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mickey. i love you, mickey. oh. >> all right. so this is what really -- come on in, ty. >> yeah, yeah. >> oh, my gosh. >> the mural is beautiful, but you got to get really up close to see exactly what you did. what did you do? >> so now these are the 400 -- so the 400 photographs of the families and the kids that have been here along with the volunteers and the people at disney, we all got together so that image of a father with two kids is literally a mural of hundreds of photos of all the families and the volunteers and so put into the computer and so put into the computer and it came together like that and see in the background the illuminated stars where wishes really do come true. >> where wishes come true this is -- >> what do you think? >> i -- this is beyond my wildest expectations. >> okay. >> you know, really, disney was a founding partner of ours 28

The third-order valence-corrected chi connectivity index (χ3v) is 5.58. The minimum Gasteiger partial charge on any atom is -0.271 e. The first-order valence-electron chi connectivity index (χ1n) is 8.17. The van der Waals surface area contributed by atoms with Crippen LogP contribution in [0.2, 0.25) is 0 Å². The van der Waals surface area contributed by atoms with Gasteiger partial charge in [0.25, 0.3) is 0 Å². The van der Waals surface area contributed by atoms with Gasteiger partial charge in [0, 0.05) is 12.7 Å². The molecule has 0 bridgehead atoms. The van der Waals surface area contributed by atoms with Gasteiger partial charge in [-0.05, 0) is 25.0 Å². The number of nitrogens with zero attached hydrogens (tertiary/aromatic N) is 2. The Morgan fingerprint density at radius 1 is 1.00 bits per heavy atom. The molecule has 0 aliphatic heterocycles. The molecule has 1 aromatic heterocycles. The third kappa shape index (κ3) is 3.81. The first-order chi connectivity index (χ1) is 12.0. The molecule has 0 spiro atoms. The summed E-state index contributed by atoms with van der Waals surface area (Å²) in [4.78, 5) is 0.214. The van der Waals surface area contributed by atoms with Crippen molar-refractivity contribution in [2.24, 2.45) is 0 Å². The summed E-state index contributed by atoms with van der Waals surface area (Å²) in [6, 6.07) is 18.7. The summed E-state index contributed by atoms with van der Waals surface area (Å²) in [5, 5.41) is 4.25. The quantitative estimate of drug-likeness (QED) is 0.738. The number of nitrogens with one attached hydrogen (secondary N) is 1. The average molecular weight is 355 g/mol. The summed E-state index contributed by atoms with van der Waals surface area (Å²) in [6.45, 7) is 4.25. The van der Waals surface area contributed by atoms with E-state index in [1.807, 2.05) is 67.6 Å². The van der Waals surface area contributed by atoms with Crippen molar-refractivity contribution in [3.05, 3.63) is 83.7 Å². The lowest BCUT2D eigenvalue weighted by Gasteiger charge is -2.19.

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years ago and they've been with us every step of the way but we wouldn't be standing here right now if it weren't for tom staggs, the chairman of disney parks, and all the amazing cast members who help us day in and day out, and this is just a culmination of so many things. thank you. this is -- >> want to see a little more? >> please. i've been waiting so long. ♪ this is amazing. this is -- this is incredible. >> so this is our friend. >> hello. >> emeril. thank you. >> so, emeril, what do we have here and ty? >> well, i have to tell you, ty had a beautiful idea. >> what is that? >> his idea was to let the volunteers see the fruits of their labors, and so these montages are letters that kids about their visit here and what a place of celebration. a lot of love on this wall. >> they pour out their hearts. i don't know what we'd do without our volunteers. >> pamela, i want you to look at this letter, but, more importantly, could you read that